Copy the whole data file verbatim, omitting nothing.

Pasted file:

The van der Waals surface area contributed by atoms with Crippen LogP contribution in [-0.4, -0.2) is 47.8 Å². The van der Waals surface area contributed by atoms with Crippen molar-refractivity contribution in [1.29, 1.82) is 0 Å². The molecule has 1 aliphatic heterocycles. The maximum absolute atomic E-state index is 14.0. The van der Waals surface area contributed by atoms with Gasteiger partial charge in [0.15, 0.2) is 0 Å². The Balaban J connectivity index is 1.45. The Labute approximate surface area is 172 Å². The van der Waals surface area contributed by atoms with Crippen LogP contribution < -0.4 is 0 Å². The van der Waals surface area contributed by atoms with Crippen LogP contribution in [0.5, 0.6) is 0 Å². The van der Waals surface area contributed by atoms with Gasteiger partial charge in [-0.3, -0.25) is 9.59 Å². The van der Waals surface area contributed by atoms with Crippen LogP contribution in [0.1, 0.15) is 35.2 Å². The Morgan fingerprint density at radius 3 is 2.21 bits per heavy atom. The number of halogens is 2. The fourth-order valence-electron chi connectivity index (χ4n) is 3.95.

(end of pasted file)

The van der Waals surface area contributed by atoms with Crippen LogP contribution in [-0.4, -0.2) is 47.8 Å². The van der Waals surface area contributed by atoms with Crippen molar-refractivity contribution in [1.29, 1.82) is 0 Å². The molecule has 1 aliphatic heterocycles. The maximum absolute atomic E-state index is 14.0. The van der Waals surface area contributed by atoms with Gasteiger partial charge in [0.15, 0.2) is 0 Å². The Balaban J connectivity index is 1.45. The Labute approximate surface area is 172 Å². The van der Waals surface area contributed by atoms with Crippen LogP contribution < -0.4 is 0 Å². The van der Waals surface area contributed by atoms with Crippen LogP contribution in [0.5, 0.6) is 0 Å². The van der Waals surface area contributed by atoms with Gasteiger partial charge in [-0.3, -0.25) is 9.59 Å². The van der Waals surface area contributed by atoms with Crippen LogP contribution in [0.1, 0.15) is 35.2 Å². The Morgan fingerprint density at radius 3 is 2.21 bits per heavy atom. The number of halogens is 2. The fourth-order valence-electron chi connectivity index (χ4n) is 3.95.